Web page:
Read all about how to visit Sete Cidades here!

looking over the Sete Cidades lakes from Miradouro Vista do Rei - Sao Miguel Island, Azores

Things to do in Sao Miguel (Azores) - looking over the Sete Cidades lakes from Miradouro Vista do Rei

Things to do in Sao Miguel (Azores) - looking over the Sete Cidades lakes from Miradouro Vista do Rei

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One thing to know is that Sete Cidades refers not only to the famous caldera (volcanic crater), but the whole area, multiple miradouros (viewpoints), and the town itself.

I tried to figure out where Miradouro da Grota do Inferno was, but failed.  Instead headed toward Miradouro do Cerrado das Freiras, to see Sete Cidades from a different angle (my deeper post on Sete Cidades has pics of that).

Then I briefly stopped by the cool Church of São Nicolau, a neo-Gothic church in the town of Sete Cidades built in the 1800s, and stopped for a quick lunch on the cute patio of Casa de Cha (formerly O Peojo).  I also drove through the lakes at “lake level” but to me I didn’t find them interesting…they’re just lakes when not viewed from above.

Things to do in Sao Miguel (Azores) - Church of Sao Nicolau in Sete Cidades

pineapple tart & white wine in Sao MIguel

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Part of what’s awesome about a Sao Miguel road trip is the scenery while driving…not just the individual “must-see” sights.  The pics below are from fairly close to the Sete Cidades viewpoints, and you can see how lush and kind of wild the greenery is.

Sao Miguel (like several of the Azore islands) is known for the insane amount of blue hydrangeas filling the island.  I was there toward the tail end of peak season and definitely saw some, but not nearly the amount of the flowers as I’d expected from my pre-trip research.

Car rental in Sao Miguel - the best way to do an Azores road trip

The famous hydrangeas of Sao Miguel, Azores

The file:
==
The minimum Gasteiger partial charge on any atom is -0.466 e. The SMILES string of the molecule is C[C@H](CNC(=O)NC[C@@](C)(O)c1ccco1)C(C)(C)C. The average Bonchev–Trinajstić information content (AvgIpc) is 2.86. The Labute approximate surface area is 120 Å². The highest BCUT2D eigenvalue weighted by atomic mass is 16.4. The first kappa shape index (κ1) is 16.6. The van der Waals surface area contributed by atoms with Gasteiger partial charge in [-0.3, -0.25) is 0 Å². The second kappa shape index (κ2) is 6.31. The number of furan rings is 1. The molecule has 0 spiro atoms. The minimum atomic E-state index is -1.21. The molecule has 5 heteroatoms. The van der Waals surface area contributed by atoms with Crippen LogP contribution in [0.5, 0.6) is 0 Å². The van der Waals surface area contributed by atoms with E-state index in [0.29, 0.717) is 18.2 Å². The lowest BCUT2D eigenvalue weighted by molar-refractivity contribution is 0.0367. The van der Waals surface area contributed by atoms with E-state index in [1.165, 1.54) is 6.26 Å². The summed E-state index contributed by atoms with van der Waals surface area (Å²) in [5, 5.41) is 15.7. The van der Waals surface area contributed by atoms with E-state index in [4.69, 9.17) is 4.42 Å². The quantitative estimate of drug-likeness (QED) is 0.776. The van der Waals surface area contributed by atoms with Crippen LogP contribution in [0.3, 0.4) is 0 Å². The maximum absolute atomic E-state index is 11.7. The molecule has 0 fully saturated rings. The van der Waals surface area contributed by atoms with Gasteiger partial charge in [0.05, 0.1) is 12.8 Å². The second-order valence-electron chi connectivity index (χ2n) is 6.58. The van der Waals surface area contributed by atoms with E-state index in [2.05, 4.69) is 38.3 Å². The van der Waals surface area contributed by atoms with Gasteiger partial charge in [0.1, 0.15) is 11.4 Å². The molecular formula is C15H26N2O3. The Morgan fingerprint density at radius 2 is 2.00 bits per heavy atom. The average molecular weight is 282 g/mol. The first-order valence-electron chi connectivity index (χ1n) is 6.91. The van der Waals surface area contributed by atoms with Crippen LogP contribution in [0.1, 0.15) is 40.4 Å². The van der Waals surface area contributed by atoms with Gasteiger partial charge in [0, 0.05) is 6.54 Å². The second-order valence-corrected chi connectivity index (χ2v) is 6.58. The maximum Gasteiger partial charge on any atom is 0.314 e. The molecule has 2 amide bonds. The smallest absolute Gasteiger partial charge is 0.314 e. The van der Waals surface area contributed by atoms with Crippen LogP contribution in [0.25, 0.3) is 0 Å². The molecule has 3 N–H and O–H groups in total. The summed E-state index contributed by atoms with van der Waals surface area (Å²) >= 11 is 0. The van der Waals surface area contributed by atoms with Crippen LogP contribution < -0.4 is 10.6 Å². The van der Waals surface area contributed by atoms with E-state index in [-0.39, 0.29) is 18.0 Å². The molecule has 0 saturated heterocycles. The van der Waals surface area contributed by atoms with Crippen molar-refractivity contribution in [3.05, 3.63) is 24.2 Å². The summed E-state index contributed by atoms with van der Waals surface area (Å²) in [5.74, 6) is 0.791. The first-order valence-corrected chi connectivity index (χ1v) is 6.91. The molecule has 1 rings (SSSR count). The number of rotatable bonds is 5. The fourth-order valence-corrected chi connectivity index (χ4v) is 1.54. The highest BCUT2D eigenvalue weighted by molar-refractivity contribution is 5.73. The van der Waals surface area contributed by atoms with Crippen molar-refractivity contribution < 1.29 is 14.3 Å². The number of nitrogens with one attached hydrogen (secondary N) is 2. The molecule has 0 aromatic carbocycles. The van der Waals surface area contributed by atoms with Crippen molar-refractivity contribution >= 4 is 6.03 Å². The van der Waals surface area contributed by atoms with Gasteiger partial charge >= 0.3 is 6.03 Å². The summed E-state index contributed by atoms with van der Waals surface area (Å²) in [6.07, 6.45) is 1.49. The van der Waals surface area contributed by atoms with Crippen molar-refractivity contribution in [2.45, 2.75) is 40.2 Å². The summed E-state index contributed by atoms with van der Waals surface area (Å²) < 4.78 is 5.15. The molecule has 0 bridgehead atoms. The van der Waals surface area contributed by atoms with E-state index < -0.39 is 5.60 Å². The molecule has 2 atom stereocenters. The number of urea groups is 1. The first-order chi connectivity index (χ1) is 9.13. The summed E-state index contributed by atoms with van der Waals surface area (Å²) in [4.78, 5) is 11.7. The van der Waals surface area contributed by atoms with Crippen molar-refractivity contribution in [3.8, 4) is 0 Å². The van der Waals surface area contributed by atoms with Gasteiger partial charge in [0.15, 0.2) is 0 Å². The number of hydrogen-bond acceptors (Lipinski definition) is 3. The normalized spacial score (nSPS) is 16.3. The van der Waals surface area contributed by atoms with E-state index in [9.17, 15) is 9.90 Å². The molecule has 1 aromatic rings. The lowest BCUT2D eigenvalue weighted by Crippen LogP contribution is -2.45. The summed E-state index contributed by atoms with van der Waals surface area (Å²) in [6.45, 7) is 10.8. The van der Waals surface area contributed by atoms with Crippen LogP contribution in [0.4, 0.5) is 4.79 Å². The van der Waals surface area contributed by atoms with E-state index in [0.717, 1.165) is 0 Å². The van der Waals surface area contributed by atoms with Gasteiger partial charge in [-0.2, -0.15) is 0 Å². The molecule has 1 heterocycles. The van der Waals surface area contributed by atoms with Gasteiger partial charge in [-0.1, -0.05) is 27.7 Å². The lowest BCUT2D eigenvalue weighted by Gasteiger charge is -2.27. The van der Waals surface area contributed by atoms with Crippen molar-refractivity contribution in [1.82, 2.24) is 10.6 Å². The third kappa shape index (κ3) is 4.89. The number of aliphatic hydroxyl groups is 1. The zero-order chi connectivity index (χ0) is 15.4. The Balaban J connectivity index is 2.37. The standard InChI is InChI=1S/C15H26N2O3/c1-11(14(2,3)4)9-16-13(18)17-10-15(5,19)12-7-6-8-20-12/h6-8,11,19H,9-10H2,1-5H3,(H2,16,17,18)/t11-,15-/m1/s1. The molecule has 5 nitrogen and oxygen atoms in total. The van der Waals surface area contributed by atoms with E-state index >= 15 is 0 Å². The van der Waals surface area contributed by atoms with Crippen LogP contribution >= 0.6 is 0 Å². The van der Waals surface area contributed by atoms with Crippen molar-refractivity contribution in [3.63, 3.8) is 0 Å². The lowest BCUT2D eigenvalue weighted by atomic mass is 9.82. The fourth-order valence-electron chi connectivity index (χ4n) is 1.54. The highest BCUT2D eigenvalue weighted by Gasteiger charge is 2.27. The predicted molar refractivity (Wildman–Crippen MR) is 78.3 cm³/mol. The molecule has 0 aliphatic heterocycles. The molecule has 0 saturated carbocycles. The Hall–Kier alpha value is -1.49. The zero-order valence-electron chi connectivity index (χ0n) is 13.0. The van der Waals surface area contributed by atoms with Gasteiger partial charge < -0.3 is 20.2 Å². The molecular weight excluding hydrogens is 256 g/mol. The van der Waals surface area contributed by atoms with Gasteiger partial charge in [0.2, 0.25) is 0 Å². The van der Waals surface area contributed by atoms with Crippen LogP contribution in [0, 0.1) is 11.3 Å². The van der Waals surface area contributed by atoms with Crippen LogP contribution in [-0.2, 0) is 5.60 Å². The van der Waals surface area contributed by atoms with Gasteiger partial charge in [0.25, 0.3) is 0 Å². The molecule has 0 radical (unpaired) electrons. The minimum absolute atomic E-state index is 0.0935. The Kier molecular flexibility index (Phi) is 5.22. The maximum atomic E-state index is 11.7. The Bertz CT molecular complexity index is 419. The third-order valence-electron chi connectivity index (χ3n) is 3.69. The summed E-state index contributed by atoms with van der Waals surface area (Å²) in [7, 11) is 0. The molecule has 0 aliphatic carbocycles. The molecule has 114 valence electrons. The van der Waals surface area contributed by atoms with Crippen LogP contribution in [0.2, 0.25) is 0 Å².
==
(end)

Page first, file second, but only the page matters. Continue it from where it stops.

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Ponta da Ferraria

Since I’d started down the western path, I continued going around the island clock-wise.  Next up was Ponta da Ferraria.  I stopped in briefly at Farol da Ferraria, the nearby lighthouse, but was a bit underwhelmed.

The views were fine but I found much better elsewhere, and I don’t think you can go inside or learn anything.  To me, this is a “skip” on your Sao Miguel itinerary.

Things to do in Sao Miguel (Azores) - Farol da Ferraria lighthouse

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So I few minutes later I turned onto the INSANELY steep drive down to Ponta da Ferraria.  It kind of scared me but is actually doable as long as the road conditions are good.  If it’s slick I’d be cautious.  These natural pools are a formed by volcanic rocks and have a mix of hot volcanic water and cold Atlantic water.

If you time your visit with low tide, you can experience the fascinating clash of those two things (if your timing is off, you’ll just be fighting crowds in lukewarm water).  I’m told that the second low tide of the day (in evening) is the best time to visit, and you might get a bonus sunset view depending on the time.

Things to do in Sao Miguel (Azores) - the views from Ponta da Ferraria

Things to do in Sao Miguel (Azores) - the views from Ponta da Ferraria

Things to do in Sao Miguel (Azores) - the natural pools at Ponta da Ferraria

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I wasn’t planning to swim so it wasn’t the most productive stop for me.  There’s a little miradouro at the top but you don’t see the pools much…you do get a nice view back to the lighthouse though.

I loved the contrast of the black volcanic rock with the turquoise waters, and stopped in at the little bar to grab a water and use the restroom.

Things to do in Sao Miguel (Azores) - the views from Ponta da Ferraria

Things to do in Sao Miguel (Azores) - the views from Ponta da Ferraria

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Miradouro da Ponta do Escalvado

Miradouro da Ponta do Escalvado was easy to find as I continued along the coast toward Mosteiros.  It’s far less-known but is a great quick stop because it offers some pretty awesome sweeping coastal views.

You don’t need more than 10 minutes here, but definitely make sure to stop if the weather is clear.

Miradouro da Ponta do Escalvado - a great stop on a Sao Miguel roadtrip

Miradouro da Ponta do Escalvado - a great stop on a Sao Miguel roadtrip

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Mosteiros Beach

The views as I drove into the western town of Mosteiros were great, and I kept wishing there were places to stop and snap some photos.  The afternoon was waning at this point and I knew I needed to get a move on toward my accommodation, so this wasn’t a long stop.